This research was supported by the U.S. Department of Energy, Office of Science, Biological and Environmental Research Program, as part of Subsurface Biogeochemical Research Program’s Scientific Focus Area at the Pacific Northwest National Laboratory. A portion of the research was performed at Environmental Molecular Science Laboratory User Facility.

V. A. Garayburu-Caruso, et al., “Carbon Limitation Leads to Thermodynamic Regulation of Aerobic Metabolism.” Environmental Science & Technology Letters 7, 517-524 (2020). [DOI: 10.1021/acs.estlett.0c00258]

Deep Learning to Predict Interspecies Spatial Interactions from Microbial Assembly Patterns

microbial deep learning

Principles of microbial interactions (left) are integrated with modeling to create simulated fluorescent microscopy images (right). These simulated images are used to train a neural network to predict microbial spatial interactions in novel microscopy images. Image from J.-Y. Lee, et al., "Deep Learning Predicts Microbial Interactions from Self-organized Spatiotemporal Patterns." Computational and Structural Biotechnology Journal 18, 1259-1269 (2020). [DOI: 10.1016/j.csbj.2020.05.023]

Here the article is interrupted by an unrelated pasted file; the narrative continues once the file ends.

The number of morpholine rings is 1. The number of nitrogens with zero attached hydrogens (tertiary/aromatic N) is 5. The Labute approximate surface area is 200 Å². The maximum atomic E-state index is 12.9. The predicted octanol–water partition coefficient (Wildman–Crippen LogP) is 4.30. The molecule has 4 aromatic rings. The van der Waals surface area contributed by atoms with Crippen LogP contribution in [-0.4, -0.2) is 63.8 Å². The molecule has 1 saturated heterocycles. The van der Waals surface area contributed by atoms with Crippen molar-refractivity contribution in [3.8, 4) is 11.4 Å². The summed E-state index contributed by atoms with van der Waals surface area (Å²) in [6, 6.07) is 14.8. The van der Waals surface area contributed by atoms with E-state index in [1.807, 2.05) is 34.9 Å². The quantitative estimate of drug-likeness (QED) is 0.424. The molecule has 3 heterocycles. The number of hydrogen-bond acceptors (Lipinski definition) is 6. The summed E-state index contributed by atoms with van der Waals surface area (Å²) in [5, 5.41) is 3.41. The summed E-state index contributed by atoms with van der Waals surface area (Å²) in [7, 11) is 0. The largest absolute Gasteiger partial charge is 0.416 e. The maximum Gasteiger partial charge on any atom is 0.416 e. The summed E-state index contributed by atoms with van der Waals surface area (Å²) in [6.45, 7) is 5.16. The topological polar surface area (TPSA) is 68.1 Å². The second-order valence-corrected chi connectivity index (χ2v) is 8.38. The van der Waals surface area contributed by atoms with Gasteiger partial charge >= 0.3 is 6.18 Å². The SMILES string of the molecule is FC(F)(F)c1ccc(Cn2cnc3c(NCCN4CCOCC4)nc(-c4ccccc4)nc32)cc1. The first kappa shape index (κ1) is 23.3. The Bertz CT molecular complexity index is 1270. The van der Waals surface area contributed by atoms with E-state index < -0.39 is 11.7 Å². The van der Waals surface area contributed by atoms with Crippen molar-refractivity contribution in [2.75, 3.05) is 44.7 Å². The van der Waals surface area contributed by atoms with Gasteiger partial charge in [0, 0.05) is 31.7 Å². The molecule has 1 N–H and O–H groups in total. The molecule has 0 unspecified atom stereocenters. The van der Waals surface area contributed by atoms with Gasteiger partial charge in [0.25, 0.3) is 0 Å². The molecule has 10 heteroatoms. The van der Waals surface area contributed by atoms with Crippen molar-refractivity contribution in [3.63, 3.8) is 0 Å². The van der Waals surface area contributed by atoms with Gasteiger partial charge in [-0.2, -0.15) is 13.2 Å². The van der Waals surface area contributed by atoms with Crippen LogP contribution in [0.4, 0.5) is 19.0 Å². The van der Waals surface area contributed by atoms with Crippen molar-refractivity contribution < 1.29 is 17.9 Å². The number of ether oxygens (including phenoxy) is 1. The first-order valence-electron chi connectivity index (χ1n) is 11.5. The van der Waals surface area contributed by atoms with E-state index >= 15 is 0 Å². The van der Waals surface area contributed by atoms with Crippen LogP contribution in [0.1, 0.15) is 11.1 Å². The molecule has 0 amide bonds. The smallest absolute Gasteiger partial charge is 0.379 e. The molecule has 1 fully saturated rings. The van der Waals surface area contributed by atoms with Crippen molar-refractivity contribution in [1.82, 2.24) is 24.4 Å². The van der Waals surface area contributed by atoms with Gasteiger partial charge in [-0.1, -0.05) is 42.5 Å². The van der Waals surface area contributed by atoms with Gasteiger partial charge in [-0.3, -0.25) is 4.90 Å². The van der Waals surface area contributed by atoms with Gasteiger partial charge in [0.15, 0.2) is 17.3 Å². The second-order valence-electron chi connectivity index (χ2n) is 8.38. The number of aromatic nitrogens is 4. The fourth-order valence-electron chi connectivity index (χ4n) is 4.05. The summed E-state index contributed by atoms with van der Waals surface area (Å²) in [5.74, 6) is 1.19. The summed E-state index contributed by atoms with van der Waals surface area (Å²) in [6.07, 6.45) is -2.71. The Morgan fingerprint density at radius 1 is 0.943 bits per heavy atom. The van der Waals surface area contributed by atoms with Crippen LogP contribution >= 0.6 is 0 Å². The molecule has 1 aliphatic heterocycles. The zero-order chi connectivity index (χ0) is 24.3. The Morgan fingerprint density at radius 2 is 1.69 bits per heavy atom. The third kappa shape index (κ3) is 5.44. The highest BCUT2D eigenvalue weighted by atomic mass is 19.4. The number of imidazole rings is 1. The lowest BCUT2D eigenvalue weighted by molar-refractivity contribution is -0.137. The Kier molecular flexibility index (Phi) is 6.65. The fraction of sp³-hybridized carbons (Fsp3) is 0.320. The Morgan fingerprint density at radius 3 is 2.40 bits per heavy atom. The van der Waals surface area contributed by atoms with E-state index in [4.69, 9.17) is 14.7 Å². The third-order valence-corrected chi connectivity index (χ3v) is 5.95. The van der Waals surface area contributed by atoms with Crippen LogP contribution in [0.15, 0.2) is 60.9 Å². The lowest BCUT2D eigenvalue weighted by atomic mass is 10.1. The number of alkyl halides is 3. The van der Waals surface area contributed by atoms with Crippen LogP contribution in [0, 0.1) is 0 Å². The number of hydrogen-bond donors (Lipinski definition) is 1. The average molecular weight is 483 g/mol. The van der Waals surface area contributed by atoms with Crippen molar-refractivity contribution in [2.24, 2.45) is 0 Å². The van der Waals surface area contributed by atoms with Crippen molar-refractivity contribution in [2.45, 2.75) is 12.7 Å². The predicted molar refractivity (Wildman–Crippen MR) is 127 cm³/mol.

Deep learning enables incorporating microscopic images as a new data source to predict microbial spatial interactions

July 23, 2020
July 23, 2020
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The Science

Interactions between different species in a microbial community govern how members self-assemble in specific spatial patterns. However, methods that use physical features of ecological assembly to predict microbial interactions do not exist. Now researchers trained deep neural networks to accurately predict microbial interactions captured by fluorescence microscopy. They trained the networks using data collected experimentally and simulated from modeling.